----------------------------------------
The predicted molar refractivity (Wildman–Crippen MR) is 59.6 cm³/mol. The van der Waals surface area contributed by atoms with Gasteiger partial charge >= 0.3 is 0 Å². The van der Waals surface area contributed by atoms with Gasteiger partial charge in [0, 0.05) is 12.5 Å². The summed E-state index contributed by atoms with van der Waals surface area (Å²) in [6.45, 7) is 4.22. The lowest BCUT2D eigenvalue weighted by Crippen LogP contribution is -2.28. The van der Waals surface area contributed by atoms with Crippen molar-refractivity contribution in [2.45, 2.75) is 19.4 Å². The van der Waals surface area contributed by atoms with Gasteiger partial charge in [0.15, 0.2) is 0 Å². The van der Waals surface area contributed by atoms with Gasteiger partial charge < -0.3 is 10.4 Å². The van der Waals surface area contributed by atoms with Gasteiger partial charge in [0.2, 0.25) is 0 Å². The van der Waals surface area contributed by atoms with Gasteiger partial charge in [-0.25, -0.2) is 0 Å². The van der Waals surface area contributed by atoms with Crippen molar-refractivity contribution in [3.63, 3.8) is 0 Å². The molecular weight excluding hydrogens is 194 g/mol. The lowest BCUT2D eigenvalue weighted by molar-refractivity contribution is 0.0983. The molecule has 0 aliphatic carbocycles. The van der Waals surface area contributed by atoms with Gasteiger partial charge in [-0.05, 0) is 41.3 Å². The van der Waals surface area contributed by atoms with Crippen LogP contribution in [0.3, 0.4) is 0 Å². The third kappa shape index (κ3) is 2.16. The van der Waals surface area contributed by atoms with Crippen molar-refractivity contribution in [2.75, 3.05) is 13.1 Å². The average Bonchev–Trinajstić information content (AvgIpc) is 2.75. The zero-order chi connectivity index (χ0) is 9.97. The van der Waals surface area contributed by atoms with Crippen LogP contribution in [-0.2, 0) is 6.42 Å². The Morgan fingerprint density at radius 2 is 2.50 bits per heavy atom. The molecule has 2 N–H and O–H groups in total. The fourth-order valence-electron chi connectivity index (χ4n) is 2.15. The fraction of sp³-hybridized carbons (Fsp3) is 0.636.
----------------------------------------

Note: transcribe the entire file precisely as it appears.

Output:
The predicted molar refractivity (Wildman–Crippen MR) is 59.6 cm³/mol. The van der Waals surface area contributed by atoms with Gasteiger partial charge >= 0.3 is 0 Å². The van der Waals surface area contributed by atoms with Gasteiger partial charge in [0, 0.05) is 12.5 Å². The summed E-state index contributed by atoms with van der Waals surface area (Å²) in [6.45, 7) is 4.22. The lowest BCUT2D eigenvalue weighted by Crippen LogP contribution is -2.28. The van der Waals surface area contributed by atoms with Crippen molar-refractivity contribution in [2.45, 2.75) is 19.4 Å². The van der Waals surface area contributed by atoms with Gasteiger partial charge in [0.15, 0.2) is 0 Å². The van der Waals surface area contributed by atoms with Gasteiger partial charge < -0.3 is 10.4 Å². The van der Waals surface area contributed by atoms with Gasteiger partial charge in [0.2, 0.25) is 0 Å². The van der Waals surface area contributed by atoms with Gasteiger partial charge in [-0.25, -0.2) is 0 Å². The van der Waals surface area contributed by atoms with Crippen molar-refractivity contribution in [3.63, 3.8) is 0 Å². The molecular weight excluding hydrogens is 194 g/mol. The lowest BCUT2D eigenvalue weighted by molar-refractivity contribution is 0.0983. The molecule has 0 aliphatic carbocycles. The van der Waals surface area contributed by atoms with Gasteiger partial charge in [-0.05, 0) is 41.3 Å². The van der Waals surface area contributed by atoms with Crippen LogP contribution in [0.3, 0.4) is 0 Å². The third kappa shape index (κ3) is 2.16. The van der Waals surface area contributed by atoms with Crippen molar-refractivity contribution in [2.75, 3.05) is 13.1 Å². The average Bonchev–Trinajstić information content (AvgIpc) is 2.75. The zero-order chi connectivity index (χ0) is 9.97. The van der Waals surface area contributed by atoms with Crippen LogP contribution in [-0.2, 0) is 6.42 Å². The Morgan fingerprint density at radius 2 is 2.50 bits per heavy atom. The molecule has 2 N–H and O–H groups in total. The fourth-order valence-electron chi connectivity index (χ4n) is 2.15. The fraction of sp³-hybridized carbons (Fsp3) is 0.636.